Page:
Well there isn't any other teacher training available in Puyallup or surrounding areas. The closest one is Covington. The difference I think that I really have to offer in my teacher training is that my teachers graduate and are ready to teach. In my first teacher training that I attended, um, well actually it was my second training. My first training was online before I actually went to my first in-person teacher training. At the time I thought I could pull it off because I'd been doing yoga for long enough that I knew the postures- so I thought I could learn what I needed to be able to teach a class through an online course. But I came out of that and I didn't understand anything about teaching yoga. Although I learned a lot about yoga philosophy, it didn't prepare me at all to teach a class. So I decided to do an in-person training. I only made it through 6 weeks of that training because my dad passed away, and I had to leave and go back to southern Utah. After that training I didn't know how to teach either. I had almost completed the training- and only had three weekends left, but at that point we hadn't done any teaching, it was all just posture clinic and information. The most common feedback I heard from graduates of teacher trainings was that they did not know how to teach a class upon completion of their teacher training. They spent thousands of dollars on teacher training and had no clue how to teach.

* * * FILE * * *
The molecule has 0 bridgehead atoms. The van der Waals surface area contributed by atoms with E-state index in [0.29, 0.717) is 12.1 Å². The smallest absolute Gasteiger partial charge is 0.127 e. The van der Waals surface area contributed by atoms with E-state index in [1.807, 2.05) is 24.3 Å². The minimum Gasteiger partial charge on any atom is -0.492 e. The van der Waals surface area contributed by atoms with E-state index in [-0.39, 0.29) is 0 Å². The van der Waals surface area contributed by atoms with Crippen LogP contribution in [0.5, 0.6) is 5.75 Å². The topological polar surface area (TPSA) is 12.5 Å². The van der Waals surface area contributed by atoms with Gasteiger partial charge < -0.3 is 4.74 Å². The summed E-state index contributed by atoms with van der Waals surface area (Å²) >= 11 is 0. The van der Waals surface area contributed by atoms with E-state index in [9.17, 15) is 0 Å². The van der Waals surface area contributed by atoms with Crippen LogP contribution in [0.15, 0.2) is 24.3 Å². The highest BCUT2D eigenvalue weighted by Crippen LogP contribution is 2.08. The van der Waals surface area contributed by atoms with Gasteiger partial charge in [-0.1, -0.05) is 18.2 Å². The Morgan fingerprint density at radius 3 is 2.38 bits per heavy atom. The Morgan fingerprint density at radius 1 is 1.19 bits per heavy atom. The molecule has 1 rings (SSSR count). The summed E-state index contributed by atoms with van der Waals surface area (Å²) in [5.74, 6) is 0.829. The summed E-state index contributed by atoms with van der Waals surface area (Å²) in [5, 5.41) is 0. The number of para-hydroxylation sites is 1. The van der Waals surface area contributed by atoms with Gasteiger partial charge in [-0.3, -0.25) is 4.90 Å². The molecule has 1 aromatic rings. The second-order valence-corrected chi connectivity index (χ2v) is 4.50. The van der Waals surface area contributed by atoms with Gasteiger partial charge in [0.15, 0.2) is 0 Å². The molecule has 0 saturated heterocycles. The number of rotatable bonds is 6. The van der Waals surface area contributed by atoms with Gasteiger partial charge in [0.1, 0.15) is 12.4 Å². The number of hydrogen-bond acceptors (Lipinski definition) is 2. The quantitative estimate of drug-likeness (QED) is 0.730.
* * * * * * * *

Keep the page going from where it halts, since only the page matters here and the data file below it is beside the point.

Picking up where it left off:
So, when I decided to open my school, I decided my main focus was going to be getting them studio ready so that they would be able to teach the day they graduated. So that's really the difference between my training and other trainings. Most other trainings, if you're lucky, you're able to teach maybe 1 or 2 postures a few times throughout the whole training. So from the first day of my training they are up and teaching an entire class. I'm there with them every step of the way- guiding them and helping them and coaching them with their dialogue and with their presentation so that they can gradate and get a job, because that's what I wanted from my training, but didn't get. It's a very personal approach that I've taken, kind of like a personal coaching process so that my students are ready to get a job and start a new career at graduation.